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Depends on the jumps you make to get to your work weight. Its more about intensity than mass amounts of volume at lower percentages. The volume at 80% is pretty significant and effective.

If you’re a 500lb squatter, your warm ups might go 135/225/315/365/405 as a base. If you feel good and wanna go heavier you can. If you want more volume it might look like 135/225/275/315/365/405.

It’s plenty of volume for the intensity being used.


This program doesn’t seem very reasonable. For single ply powerlifters missing in training program variants of fundamental exercises (box squats, board press, rack pull and others). Missing, as has been said, sufficient training volume. The difficulty is very easy. This training program lacks logic.

How far out from a meet would you start using gear with this kind of setup?

What are your numbers again?

Yea I imagine what’s on paper looks good compared to the actual work. The more elaborate the program, the more elaborate or varying of movement must mean it is superior and works wonders.

However, in the real world and in practice, the template works very very well. Again, it is a template. It is not a fixed program.

It’s funny to me how so many lifters think it takes tons of volume to get anywhere. Volume can be adjusted so easily as I said. If you need more volume, add more sets. I personally don’t need all the extra volume.

So I guess a SHW single ply with a 2627 total, a 275 single ply with a 2000lb total, a 165 with a 1300lb total raw, a 275 multiply at 2050 total, a 242 at 1500+ total among others that I can’t remember off hand doesn’t make any sense either…but then again, totals are for powerlifters, not specialists.


Briefs are used the majority of the time but raw work is done sparingly for squat and deadlift. Bench varies on the lifter. I like an even mix of raw and slingshot work.

Full gear is varied based on how much work you need in it. If you have to break in a new piece of equipment, you might be every other week to every third week. Full gear is mostly by feel. Just depends on if you feel ready to go in the gear or not.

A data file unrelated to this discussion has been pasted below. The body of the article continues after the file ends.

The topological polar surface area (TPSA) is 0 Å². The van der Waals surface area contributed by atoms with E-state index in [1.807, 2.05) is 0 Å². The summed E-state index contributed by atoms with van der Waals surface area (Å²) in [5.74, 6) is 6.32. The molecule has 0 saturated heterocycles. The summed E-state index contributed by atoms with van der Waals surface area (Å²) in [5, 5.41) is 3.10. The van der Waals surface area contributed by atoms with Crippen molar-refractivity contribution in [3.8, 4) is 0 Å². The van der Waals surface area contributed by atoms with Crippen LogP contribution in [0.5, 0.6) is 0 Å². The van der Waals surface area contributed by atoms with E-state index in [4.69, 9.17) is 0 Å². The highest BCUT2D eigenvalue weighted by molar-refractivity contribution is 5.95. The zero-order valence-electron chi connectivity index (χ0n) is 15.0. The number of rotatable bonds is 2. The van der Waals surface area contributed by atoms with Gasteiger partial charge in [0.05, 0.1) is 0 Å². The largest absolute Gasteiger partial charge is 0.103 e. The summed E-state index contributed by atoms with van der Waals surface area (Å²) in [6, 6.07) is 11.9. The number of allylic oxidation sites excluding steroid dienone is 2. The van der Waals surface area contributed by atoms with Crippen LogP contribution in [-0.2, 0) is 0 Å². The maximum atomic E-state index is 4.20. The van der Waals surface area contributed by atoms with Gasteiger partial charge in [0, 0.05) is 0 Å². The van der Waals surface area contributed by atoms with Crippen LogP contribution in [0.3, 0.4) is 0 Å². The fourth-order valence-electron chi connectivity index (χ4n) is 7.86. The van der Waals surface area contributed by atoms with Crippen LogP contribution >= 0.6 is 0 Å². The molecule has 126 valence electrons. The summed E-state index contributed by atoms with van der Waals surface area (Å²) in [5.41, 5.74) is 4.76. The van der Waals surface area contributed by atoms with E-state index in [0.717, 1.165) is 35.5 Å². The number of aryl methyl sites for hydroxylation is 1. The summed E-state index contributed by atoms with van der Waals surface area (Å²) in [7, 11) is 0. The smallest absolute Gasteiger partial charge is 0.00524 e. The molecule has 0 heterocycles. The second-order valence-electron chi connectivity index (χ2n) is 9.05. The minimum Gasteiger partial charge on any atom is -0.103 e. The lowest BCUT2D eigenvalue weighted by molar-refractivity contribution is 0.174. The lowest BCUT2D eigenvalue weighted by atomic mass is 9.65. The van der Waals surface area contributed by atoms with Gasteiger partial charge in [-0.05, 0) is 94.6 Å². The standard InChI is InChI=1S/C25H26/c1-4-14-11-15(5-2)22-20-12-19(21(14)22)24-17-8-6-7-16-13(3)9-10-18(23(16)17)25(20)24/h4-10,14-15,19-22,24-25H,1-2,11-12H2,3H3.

I prefer less gear the majority of the time. However, I’m currently breaking in a new squat suit and bench shirt so I’m currently at every other week.

Noob powerlifter checking in.

Is this notation referring to a 3day/week program (Mon: Squat, Wed: Bench, Fri: Dead)?

What type of assistance exercises are some go-to ones for you guys?

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3 days for main lifts. Some of the guys add extra days for assistance stuff. There is still assistance done on main lift days if the energy is there.

Everyone does assistance differently. Personally, I like GHR’s, banded pull downs for abs and varying grips of pulldowns for lats for squat and DL. Upper body work usually consists of a lot of higher rep low weight tricep, bicep, delt, upper back work. I don’t like heavy assistance work. I like pumping blood after lifting heavy in the main lifts so most of my assistance work is light most of the time.

Assistance work IMO should be tailored towards general growth, fitness, blood pump, recovery, injury prevention, etc.

As for building weaknesses I have yet to find something that needs extra work due to consistent failure or hard spots in a lift. Usually if I fail at a lift its a technique issue and not a strength issue. Technique and speed/power in a main lift I’ve always focused on. For example: pause bench with semi-heavy weight or pause squats/pause deads where the lift is difficult for me. I would do block pulls if I struggled with lockout power. I sort of incorporate this during my warm ups to keep myself strong during the most difficult portion of the lift. Pauses/time under tension is a great tool for getting stronger with submax weight.